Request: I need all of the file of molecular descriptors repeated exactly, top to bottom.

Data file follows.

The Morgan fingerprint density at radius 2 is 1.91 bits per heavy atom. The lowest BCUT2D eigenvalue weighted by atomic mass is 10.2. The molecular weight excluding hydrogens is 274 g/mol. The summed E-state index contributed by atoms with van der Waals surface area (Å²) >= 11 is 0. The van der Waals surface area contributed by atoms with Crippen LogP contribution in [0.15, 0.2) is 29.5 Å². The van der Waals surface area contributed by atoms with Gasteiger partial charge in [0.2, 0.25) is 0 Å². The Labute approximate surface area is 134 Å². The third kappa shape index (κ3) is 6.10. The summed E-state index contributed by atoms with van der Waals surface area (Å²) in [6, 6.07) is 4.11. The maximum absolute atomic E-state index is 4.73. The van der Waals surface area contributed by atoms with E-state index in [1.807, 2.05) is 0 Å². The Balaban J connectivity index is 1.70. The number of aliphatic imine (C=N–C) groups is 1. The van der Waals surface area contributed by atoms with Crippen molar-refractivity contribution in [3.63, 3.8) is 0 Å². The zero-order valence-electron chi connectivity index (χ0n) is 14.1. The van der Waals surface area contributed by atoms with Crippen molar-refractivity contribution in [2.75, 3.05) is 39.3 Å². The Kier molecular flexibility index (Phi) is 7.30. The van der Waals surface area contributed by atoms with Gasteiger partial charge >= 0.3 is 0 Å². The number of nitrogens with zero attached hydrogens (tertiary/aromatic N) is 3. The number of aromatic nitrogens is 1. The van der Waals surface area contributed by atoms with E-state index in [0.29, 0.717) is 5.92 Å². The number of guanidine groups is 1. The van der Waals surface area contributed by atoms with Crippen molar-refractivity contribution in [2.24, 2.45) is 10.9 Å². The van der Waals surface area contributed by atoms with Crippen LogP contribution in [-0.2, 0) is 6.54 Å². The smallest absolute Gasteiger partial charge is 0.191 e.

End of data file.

The Morgan fingerprint density at radius 2 is 1.91 bits per heavy atom. The lowest BCUT2D eigenvalue weighted by atomic mass is 10.2. The molecular weight excluding hydrogens is 274 g/mol. The summed E-state index contributed by atoms with van der Waals surface area (Å²) >= 11 is 0. The van der Waals surface area contributed by atoms with Crippen LogP contribution in [0.15, 0.2) is 29.5 Å². The van der Waals surface area contributed by atoms with Gasteiger partial charge in [0.2, 0.25) is 0 Å². The Labute approximate surface area is 134 Å². The third kappa shape index (κ3) is 6.10. The summed E-state index contributed by atoms with van der Waals surface area (Å²) in [6, 6.07) is 4.11. The maximum absolute atomic E-state index is 4.73. The van der Waals surface area contributed by atoms with E-state index in [1.807, 2.05) is 0 Å². The Balaban J connectivity index is 1.70. The number of aliphatic imine (C=N–C) groups is 1. The van der Waals surface area contributed by atoms with Crippen molar-refractivity contribution in [3.63, 3.8) is 0 Å². The zero-order valence-electron chi connectivity index (χ0n) is 14.1. The van der Waals surface area contributed by atoms with Crippen molar-refractivity contribution in [2.75, 3.05) is 39.3 Å². The Kier molecular flexibility index (Phi) is 7.30. The van der Waals surface area contributed by atoms with Gasteiger partial charge >= 0.3 is 0 Å². The number of nitrogens with zero attached hydrogens (tertiary/aromatic N) is 3. The number of aromatic nitrogens is 1. The van der Waals surface area contributed by atoms with E-state index in [0.29, 0.717) is 5.92 Å². The number of guanidine groups is 1. The van der Waals surface area contributed by atoms with Crippen molar-refractivity contribution in [2.24, 2.45) is 10.9 Å². The van der Waals surface area contributed by atoms with Crippen LogP contribution in [-0.2, 0) is 6.54 Å². The smallest absolute Gasteiger partial charge is 0.191 e.